Typically when water is injected into the air supply of a conventional backhead, the water will travel through all hammer components and exhaust out the bottom of the bit to improve hole cleaning. Water is not a concern when small volumes are used, but a drop-off of drilling performance can occur when significant amounts of water are required. Drawbacks can include slower drilling due to wet bottom conditions and a reduction in hammer/bit life due to cavitation from water.
Numa stated that its vortex backhead avoids a drop-off of drilling performance by ejecting water out the top of the backhead before it can go through internal hammer components. Accordingly, Numa said, the design allows drillers to realise the benefits of water injection without the wear and loss of hammer performance.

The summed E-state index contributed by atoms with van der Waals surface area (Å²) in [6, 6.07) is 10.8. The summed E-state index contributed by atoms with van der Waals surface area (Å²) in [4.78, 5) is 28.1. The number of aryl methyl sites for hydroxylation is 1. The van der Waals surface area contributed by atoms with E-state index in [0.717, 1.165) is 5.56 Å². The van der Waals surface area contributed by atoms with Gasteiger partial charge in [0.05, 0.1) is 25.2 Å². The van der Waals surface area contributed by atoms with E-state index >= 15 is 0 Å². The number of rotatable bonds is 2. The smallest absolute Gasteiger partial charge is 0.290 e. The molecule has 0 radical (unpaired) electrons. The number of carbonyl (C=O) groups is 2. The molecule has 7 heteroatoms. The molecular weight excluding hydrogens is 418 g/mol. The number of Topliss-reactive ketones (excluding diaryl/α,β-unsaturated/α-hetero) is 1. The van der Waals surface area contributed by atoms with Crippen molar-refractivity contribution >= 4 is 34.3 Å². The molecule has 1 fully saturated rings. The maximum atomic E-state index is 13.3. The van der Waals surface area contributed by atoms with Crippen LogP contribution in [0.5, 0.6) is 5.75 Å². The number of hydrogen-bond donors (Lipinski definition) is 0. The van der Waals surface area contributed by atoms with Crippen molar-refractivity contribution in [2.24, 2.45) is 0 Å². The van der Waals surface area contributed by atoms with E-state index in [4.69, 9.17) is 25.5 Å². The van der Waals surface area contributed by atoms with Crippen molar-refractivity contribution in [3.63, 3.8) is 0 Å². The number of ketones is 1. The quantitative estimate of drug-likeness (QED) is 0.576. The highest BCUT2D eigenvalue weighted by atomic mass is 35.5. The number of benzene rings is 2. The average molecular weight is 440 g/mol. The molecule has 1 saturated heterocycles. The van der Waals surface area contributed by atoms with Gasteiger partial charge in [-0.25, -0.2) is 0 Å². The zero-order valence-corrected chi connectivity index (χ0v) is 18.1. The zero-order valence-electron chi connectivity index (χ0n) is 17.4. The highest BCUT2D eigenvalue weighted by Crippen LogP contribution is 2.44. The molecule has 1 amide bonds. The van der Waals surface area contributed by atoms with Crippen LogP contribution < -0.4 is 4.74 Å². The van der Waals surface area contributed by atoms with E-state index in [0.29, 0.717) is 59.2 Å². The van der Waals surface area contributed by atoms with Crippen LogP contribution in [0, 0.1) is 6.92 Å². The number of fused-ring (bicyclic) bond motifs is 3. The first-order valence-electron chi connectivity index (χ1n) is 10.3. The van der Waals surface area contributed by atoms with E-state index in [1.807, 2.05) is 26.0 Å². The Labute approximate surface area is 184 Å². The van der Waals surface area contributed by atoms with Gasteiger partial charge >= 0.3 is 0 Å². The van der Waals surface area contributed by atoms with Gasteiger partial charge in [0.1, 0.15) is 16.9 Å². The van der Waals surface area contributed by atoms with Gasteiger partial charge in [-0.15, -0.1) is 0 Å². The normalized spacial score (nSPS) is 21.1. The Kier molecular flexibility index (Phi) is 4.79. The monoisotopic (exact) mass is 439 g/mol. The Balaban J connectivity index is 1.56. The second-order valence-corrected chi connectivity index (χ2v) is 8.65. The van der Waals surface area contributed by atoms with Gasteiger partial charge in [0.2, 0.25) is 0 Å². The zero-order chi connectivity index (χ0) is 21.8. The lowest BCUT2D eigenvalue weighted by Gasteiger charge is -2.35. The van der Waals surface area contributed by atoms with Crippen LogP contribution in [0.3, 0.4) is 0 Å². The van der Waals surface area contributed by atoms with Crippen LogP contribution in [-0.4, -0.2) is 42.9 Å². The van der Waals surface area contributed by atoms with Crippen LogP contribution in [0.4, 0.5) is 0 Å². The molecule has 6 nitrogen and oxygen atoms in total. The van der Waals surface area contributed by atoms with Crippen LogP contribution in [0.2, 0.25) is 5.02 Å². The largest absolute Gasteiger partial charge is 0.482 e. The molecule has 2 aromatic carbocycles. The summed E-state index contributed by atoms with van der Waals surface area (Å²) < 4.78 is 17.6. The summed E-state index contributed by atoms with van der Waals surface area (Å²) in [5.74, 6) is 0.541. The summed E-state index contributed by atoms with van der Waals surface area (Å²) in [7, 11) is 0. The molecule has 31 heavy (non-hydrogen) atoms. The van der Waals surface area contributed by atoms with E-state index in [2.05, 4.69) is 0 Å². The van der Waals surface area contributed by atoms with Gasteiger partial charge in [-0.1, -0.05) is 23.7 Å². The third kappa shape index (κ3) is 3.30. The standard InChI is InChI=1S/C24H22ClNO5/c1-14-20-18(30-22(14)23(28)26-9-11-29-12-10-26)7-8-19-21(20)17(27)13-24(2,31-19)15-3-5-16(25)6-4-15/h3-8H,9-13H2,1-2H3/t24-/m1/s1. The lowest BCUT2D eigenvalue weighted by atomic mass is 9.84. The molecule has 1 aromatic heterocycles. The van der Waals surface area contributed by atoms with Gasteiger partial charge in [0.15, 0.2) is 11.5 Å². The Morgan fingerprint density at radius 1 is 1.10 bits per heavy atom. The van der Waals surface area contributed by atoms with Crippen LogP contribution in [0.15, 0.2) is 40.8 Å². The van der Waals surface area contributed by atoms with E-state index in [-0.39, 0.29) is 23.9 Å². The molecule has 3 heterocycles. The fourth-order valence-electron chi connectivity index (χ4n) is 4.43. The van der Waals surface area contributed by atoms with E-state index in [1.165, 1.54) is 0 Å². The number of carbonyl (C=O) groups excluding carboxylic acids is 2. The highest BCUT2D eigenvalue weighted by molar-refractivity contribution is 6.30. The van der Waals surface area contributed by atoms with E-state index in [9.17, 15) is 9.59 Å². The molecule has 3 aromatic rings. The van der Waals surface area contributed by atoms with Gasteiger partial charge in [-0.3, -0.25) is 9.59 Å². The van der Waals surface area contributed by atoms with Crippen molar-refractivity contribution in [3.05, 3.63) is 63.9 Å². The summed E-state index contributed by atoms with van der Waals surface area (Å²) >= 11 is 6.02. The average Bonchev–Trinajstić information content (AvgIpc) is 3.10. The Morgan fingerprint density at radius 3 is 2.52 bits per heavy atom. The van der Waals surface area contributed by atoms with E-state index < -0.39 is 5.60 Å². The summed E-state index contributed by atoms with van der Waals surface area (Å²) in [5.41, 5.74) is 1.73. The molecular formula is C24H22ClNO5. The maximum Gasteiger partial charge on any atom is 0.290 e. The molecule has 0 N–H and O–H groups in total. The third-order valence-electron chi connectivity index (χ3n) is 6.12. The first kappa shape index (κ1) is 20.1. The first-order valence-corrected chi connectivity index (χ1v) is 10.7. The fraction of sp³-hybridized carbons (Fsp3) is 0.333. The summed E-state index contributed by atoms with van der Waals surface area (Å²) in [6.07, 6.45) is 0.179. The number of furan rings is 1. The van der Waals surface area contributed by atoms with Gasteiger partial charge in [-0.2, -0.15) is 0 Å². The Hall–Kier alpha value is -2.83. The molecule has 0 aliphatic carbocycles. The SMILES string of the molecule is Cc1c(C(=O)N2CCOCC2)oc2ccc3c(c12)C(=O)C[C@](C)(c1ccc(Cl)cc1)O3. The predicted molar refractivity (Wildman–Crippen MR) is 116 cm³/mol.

Numa engineers have created a spinning process (vortex) in the backhead that leverages the density difference between water and air. Fluids entering the top end of the hammer are spun, pushing heavy material (water) to the outside to be ejected out the top of the backhead. Lighter material (air) stays to the inside and travels down the feed tube to power the hammer and clean the bottom of the hole.
The amount of water ejected by the vortex backhead can be controlled by the two jets, or chokes, found at the top of the backhead. A standard hammer is supplied with 1/8in (3.2mm), 3/16in (4.8mm) and 1/4in (6.4mm) jets that can be changed to control water injection according to drilling preference and conditions.
The design is available for Numa's 12in (305mm) hammer line when drilling conditions require a significant amount of water injection.